Google and Barnes & Noble are teaming up to take on Amazon

In a move clearly designed to counter the rising power of Amazon in the physical bookselling space, Barnes & Noble has debuted a pilot program with Google for same-day delivery of books in Manhattan, West L.A. and the San Francisco Bay area according to a new report by the New York Times. The trial program pairs Google Shopping Express with Barnes & Noble’s brick-and-mortar retail, but it’s a program that’s unlikely to buoy the sagging fortunes of B&N too much. The effort definitely could help Barnes & Noble shore up its retail losses, which have resulted int he closing of over 60 stores in half a decade, and it could provide a good case study about how companies might make the transition from having physical shopping experiences to the growing trend of consumers opting for the convenience of actually completing their purchases online.

Google and Barnes & Noble are joining forces to tackle their mutual rival Amazon, zeroing in on a service that Amazon has long dominated: the fast, cheap delivery of books. Starting on Thursday, book buyers in Manhattan, West Los Angeles and the San Francisco Bay Area will be able to get same-day deliveries from local Barnes & Noble stores through Google Shopping Express, Google’s fledgling online shopping and delivery service. Google Shopping, which began operations about a year ago, allows online shoppers to order products from stores like Costco, Walgreens, Staples and Target, and have them delivered to their doors within hours. The partnership could help Barnes & Noble make inroads into online sales when its brick-and-mortar business remains stagnant. The company has closed 63 stores in the last five years, including some in bustling areas of Manhattan and Washington, leaving it with a base of about 660 retail stores and 700 college campus stores. Its Nook business fell 22 percent in the fourth quarter compared with the period a year earlier, according its most recent earnings report. Michael P. Huseby, Barnes & Noble’s chief executive, called the arrangement with Google “a test” and said that he viewed it as a way to increase the bookseller’s online reach and improve sales from its physical stores. “It’s our attempt to link the digital and physical,” Mr. Huseby said.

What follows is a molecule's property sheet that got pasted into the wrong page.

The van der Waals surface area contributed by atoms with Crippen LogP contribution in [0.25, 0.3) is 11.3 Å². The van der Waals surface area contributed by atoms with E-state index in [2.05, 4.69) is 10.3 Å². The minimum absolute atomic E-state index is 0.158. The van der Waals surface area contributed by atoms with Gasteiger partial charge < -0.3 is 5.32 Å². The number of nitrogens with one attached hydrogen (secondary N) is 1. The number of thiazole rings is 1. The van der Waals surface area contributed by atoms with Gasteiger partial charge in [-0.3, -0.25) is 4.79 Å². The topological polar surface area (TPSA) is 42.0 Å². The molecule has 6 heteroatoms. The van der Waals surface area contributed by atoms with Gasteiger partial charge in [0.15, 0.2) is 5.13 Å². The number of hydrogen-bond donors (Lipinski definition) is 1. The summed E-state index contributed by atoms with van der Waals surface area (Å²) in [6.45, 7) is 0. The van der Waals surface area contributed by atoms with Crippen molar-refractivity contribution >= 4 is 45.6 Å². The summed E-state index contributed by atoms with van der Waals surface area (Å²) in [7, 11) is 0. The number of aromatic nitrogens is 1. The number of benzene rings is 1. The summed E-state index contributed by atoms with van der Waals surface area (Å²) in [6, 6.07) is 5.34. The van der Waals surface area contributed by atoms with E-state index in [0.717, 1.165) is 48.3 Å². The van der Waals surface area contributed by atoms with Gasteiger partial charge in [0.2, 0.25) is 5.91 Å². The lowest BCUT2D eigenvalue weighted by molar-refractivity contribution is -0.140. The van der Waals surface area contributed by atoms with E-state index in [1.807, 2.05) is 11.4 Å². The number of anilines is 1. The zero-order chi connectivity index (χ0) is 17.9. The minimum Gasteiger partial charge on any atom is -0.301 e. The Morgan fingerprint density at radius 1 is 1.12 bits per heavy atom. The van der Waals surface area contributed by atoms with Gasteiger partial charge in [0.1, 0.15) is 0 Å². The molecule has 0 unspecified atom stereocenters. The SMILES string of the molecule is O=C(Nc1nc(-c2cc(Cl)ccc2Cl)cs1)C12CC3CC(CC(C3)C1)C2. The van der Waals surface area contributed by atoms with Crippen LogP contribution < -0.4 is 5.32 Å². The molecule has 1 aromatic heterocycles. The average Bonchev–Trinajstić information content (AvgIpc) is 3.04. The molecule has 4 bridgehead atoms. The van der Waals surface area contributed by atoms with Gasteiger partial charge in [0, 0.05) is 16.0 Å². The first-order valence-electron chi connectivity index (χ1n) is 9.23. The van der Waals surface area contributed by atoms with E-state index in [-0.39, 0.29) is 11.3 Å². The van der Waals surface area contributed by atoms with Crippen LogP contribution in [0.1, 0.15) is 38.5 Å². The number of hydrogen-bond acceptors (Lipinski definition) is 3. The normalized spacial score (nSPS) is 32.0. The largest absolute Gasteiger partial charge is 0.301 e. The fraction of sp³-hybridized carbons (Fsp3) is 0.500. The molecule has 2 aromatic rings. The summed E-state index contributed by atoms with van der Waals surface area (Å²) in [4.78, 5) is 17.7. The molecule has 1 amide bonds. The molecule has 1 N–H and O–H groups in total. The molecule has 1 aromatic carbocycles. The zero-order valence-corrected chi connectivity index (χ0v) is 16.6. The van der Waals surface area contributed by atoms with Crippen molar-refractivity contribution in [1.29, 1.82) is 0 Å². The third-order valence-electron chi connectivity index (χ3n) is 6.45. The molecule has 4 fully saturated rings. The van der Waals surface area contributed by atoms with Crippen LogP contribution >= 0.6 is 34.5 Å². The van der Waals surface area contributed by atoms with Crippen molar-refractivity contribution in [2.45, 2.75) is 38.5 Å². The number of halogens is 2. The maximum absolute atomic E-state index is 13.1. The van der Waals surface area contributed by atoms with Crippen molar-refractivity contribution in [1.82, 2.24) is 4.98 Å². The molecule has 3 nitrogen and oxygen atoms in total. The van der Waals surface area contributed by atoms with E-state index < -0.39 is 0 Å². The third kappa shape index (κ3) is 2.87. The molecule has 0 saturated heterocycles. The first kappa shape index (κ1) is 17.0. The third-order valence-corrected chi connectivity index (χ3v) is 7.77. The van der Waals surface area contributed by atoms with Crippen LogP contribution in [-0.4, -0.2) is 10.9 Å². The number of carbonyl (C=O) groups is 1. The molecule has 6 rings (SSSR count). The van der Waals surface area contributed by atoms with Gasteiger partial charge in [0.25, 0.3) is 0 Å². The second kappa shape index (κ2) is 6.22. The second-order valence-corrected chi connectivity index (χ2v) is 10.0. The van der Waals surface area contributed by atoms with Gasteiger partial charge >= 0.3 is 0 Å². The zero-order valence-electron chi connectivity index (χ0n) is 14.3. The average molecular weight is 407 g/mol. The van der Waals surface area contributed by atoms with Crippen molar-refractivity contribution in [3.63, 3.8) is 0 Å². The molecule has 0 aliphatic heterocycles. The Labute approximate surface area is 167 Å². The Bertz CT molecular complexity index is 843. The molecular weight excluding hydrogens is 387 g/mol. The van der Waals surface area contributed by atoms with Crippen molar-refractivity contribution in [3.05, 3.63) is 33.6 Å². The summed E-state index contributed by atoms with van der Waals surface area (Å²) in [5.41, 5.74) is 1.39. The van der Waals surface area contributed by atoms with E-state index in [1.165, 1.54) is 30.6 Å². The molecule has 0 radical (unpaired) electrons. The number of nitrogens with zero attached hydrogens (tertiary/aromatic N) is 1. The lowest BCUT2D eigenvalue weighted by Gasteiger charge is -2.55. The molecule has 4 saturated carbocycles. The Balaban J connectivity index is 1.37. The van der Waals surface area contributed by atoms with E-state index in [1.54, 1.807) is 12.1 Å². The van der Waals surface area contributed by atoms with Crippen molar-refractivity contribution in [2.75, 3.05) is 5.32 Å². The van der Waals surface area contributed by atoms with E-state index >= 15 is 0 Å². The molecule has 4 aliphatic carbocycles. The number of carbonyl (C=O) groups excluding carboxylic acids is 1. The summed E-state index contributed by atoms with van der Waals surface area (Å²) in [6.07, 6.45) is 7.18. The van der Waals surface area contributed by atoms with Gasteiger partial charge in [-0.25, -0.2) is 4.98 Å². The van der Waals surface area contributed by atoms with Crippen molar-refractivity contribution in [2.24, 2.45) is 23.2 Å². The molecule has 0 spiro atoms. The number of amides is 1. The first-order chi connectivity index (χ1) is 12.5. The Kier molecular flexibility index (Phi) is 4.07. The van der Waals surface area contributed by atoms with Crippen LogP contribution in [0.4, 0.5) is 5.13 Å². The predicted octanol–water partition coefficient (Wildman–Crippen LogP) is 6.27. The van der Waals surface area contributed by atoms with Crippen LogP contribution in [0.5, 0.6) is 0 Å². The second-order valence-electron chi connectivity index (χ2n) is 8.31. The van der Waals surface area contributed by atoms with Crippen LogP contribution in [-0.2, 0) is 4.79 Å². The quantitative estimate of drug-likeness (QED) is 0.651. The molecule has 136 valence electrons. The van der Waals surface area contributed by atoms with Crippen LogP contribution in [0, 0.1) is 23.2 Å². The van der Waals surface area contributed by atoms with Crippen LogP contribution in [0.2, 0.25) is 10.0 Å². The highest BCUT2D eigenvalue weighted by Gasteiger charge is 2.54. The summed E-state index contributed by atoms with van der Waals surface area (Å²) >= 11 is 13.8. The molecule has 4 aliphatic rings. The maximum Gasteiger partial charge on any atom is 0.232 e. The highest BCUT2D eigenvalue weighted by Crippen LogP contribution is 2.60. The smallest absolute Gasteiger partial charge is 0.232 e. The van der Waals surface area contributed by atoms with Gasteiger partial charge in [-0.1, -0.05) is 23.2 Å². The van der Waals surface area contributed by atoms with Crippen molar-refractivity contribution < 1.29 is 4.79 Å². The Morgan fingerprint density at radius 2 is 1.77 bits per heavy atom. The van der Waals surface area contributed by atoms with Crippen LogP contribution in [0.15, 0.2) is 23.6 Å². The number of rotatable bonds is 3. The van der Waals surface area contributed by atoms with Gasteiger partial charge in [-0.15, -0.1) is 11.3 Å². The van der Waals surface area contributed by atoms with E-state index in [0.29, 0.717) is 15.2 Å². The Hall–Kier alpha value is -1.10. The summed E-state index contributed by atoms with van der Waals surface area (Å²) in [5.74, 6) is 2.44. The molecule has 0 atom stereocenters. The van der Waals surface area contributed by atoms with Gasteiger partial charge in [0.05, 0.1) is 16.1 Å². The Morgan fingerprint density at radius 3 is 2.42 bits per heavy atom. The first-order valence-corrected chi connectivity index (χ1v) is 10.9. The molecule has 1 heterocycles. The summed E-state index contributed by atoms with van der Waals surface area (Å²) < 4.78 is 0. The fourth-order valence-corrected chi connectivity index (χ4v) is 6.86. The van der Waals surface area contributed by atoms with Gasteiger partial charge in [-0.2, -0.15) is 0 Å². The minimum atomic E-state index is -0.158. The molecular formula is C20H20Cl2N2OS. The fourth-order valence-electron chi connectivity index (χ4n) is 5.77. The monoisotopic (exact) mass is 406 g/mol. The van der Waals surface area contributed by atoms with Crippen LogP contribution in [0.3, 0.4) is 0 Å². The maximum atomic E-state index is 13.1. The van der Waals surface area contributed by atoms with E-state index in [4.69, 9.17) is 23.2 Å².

By Alfie Joshua

+Alfie Joshua is the editor at Auto in the News. Find him on Twitter, Facebook, and Pinterest.

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